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Album Review: Neil Young – Live at the Cellar Door

on November 25, 2013, 12:01am
neil cellar door A-
Release Date
November 26, 2013
Label
Formats

In the summer of 1970, David Crosby, Stephen Stills, and Graham Nash joined Neil Young at his Hawaii ranch to record a follow-up to CSNY’s chart-topping album, Déjà Vu. Unfortunately, things didn’t proceed as planned. Despite the Aloha State’s hospitable environs, Stills and Young were at each other’s throats. The sessions rapidly deteriorated into squabbling — Buffalo Springfield déjà vu. Though the band kept it hush-hush, CSNY was defunct.

While the legendary supergroup was on its way out, CSNY’s members were enjoying tremendous success. Over the next 10 months, Crosby (If I Could Only Remember My Name), Stills (Stephen Stills), Nash (Songs for Beginners), and Young (After the Goldrush) all released solo albums that cracked Billboard’s top 15. But, surprisingly, not everyone got behind After the Goldrush. Rolling Stone’s Langdon Winner dismissed it as unlistenable, likening Young’s voice to “pre-adolescent whining.” Not to be outdone by his erstwhile bandmates, the competitive Canadian continued writing new material and scheduled back-to-back concerts at Carnegie Hall.

Hoping to shake off the cobwebs following a five-month layoff, Young played a series of warmup gigs at The Cellar Door, an intimate D.C. music club. Live at the Cellar Door, the most recent installment in Young’s Archive Performance Series, captures these six solo sets. Though leaning most heavily on After the Goldrush, the prolific singer-songwriter also debuted “Old Man” and “See the Sky About to Rain”. Peppering in tracks from from Buffalo Springfield, Everybody Knows This Is Nowhere, Harvest, and The Beach, Young showcased his already extensive catalogue through poignant, purposive vocals and ardent acoustic strumming.

Leading with a trio of tracks from After the Goldrush, Young’s penetrating voice and unmatched lyrics are instantly compelling. The introspective “Tell Me Why” finds the singer grappling with unsolvable quagmires in a wounded, elegiac timber (“Is it hard to make arrangements with yourself?”). Crafting a solitary vibe on the wistful “Only Love Can Break Your Heart”, his loneliness is manifest. Dreamy, spectral “After the Goldrush” swaps Bill Peterson’s flugelhorn for a lachrymose Steinway piano that portends lightless days ahead. Emerging from a state of denial, Young conveys his distilling environmental consciousness with a high-pitched voice, “Look at Mother Nature on the run/ In the 1970s.”

Despite playing these gigs all by himself, Young doesn’t miss a beat. Without James Taylor’s six-string banjo, Ben Keith’s pedal steel guitar, and Linda Ronstadt’s harmonies, “Old Man” is all the more haunting and plaintive. Performing the song live for the very first time, Young elucidates the fundamental human desire for love and affection — and the heartache that results when it’s unfulfilled. Even without Nils Lofgren’s diaphanous electric guitar , “Don’t Let It Bring You Down” is enthralling (“Dead man lying by the side of the road/ With the daylight in his eyes”). Urging resilience in the face of burning castles and moaning sirens, the singer proffers companionship as a remedy: “Just find someone who’s turning/ And you will come around.” And, on “Cinnamon Girl” (sans Crazy Horse), Young needs only a piano and surrealistic lyrics to summon the same evocative sentiment.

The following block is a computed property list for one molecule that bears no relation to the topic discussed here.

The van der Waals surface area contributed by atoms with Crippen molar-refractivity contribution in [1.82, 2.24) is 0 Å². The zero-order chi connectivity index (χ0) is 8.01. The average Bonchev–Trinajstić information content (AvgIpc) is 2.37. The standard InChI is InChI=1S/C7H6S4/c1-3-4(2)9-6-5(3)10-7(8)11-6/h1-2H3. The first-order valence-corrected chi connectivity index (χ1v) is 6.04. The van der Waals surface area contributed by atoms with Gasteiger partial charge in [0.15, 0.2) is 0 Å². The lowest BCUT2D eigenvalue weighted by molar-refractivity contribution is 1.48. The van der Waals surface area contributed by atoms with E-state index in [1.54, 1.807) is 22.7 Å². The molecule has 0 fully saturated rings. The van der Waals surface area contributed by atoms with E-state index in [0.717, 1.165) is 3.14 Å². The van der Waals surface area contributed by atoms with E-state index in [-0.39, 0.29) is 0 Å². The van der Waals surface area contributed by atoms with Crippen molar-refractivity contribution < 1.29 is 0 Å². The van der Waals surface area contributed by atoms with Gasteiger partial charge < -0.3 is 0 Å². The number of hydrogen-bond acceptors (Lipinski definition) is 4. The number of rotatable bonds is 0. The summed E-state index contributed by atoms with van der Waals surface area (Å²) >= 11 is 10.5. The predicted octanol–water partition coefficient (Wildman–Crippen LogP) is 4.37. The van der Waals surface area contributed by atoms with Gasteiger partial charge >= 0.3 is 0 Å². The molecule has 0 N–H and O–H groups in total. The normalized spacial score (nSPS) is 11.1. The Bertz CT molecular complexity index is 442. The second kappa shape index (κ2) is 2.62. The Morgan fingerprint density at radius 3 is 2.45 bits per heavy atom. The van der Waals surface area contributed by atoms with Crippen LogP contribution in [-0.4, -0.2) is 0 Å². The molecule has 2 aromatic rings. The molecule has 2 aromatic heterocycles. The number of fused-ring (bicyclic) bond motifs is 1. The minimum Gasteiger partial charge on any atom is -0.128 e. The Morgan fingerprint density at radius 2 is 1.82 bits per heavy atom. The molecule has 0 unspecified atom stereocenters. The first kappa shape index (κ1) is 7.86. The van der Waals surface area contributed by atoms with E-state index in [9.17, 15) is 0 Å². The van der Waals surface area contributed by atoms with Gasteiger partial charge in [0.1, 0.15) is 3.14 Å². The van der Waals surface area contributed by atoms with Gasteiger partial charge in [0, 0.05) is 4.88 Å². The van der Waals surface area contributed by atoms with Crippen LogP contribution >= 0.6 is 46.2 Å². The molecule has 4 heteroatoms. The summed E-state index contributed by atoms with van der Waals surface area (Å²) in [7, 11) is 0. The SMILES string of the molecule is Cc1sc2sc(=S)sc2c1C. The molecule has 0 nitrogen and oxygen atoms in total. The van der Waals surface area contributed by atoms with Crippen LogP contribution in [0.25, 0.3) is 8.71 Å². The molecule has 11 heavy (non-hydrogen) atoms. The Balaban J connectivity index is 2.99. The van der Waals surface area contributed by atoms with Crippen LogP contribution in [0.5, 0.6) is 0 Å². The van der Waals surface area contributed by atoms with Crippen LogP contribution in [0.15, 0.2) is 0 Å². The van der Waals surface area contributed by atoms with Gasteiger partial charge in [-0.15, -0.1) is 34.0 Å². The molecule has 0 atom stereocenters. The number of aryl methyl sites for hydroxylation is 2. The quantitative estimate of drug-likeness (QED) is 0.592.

Rehashing some old Buffalo Springfield material, Young samples each of the short-lived band’s three studio LPs. Unlike the sweet and symphonic “Expecting to Fly” appearing on Buffalo Springfield Again, Young’s live rendition is stark and bold. After taking a couple of minutes to josh with the audience (“I had it put in my contract so I would only play on a nine-foot Steinway piano, just for a little eccentricity”), Young comes full circle with a superb performance of “Flying On The Ground Is Wrong”, from Buffalo Springfield’s eponymous ‘66 debut.

Live at the Cellar Door reveals a singer-songwriter out to establish himself as an individual artist, rather than one component of a band. Stripped of vocal harmonies and electric guitars, the unadorned, raw songs feel unguarded and painstakingly earnest. The sound quality is impeccable on every single track, and Young’s voice has never been more emotionally charged. Apparently, CSNY’s calamitous Hawaii sessions had a silver lining after all.

Essential Tracks: “Tell Me Why”, “Only Love Can Break Your Heart”, and “Old Man”

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